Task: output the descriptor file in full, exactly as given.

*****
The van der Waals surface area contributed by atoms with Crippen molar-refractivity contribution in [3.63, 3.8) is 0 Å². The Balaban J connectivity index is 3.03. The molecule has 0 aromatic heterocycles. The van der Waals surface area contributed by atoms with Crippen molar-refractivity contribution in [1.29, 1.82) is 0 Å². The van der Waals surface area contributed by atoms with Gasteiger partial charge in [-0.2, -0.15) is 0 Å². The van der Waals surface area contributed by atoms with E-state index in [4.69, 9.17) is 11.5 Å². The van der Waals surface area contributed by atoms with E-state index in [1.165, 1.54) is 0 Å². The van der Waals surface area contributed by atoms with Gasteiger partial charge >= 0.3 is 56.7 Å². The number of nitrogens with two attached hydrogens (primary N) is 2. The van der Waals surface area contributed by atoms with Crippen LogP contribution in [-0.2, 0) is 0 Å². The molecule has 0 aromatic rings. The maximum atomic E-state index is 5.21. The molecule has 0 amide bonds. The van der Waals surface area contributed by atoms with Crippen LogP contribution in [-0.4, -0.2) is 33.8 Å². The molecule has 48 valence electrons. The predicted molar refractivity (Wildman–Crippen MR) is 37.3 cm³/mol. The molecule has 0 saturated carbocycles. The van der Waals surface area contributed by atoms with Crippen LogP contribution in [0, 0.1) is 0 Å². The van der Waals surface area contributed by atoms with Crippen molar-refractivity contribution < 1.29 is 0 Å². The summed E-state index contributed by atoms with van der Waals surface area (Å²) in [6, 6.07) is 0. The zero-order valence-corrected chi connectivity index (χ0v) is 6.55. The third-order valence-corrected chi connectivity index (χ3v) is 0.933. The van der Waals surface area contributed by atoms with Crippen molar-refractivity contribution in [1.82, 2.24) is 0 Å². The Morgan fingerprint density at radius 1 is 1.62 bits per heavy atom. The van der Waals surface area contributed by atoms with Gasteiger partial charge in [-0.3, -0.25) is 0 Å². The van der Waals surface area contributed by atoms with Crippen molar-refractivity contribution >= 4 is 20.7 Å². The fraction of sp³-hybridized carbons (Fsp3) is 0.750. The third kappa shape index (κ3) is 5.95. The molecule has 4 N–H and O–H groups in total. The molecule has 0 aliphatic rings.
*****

The van der Waals surface area contributed by atoms with Crippen molar-refractivity contribution in [3.63, 3.8) is 0 Å². The Balaban J connectivity index is 3.03. The molecule has 0 aromatic heterocycles. The van der Waals surface area contributed by atoms with Crippen molar-refractivity contribution in [1.29, 1.82) is 0 Å². The van der Waals surface area contributed by atoms with Gasteiger partial charge in [-0.2, -0.15) is 0 Å². The van der Waals surface area contributed by atoms with E-state index in [4.69, 9.17) is 11.5 Å². The van der Waals surface area contributed by atoms with E-state index in [1.165, 1.54) is 0 Å². The van der Waals surface area contributed by atoms with Gasteiger partial charge >= 0.3 is 56.7 Å². The number of nitrogens with two attached hydrogens (primary N) is 2. The van der Waals surface area contributed by atoms with Crippen LogP contribution in [-0.2, 0) is 0 Å². The molecule has 0 aromatic rings. The maximum atomic E-state index is 5.21. The molecule has 0 amide bonds. The van der Waals surface area contributed by atoms with Crippen LogP contribution in [-0.4, -0.2) is 33.8 Å². The molecule has 48 valence electrons. The predicted molar refractivity (Wildman–Crippen MR) is 37.3 cm³/mol. The molecule has 0 saturated carbocycles. The van der Waals surface area contributed by atoms with Crippen LogP contribution in [0, 0.1) is 0 Å². The van der Waals surface area contributed by atoms with Crippen molar-refractivity contribution < 1.29 is 0 Å². The summed E-state index contributed by atoms with van der Waals surface area (Å²) in [6, 6.07) is 0. The zero-order valence-corrected chi connectivity index (χ0v) is 6.55. The third-order valence-corrected chi connectivity index (χ3v) is 0.933. The van der Waals surface area contributed by atoms with Crippen molar-refractivity contribution in [1.82, 2.24) is 0 Å². The Morgan fingerprint density at radius 1 is 1.62 bits per heavy atom. The van der Waals surface area contributed by atoms with Gasteiger partial charge in [-0.3, -0.25) is 0 Å². The van der Waals surface area contributed by atoms with Crippen molar-refractivity contribution >= 4 is 20.7 Å². The fraction of sp³-hybridized carbons (Fsp3) is 0.750. The third kappa shape index (κ3) is 5.95. The molecule has 4 N–H and O–H groups in total. The molecule has 0 aliphatic rings.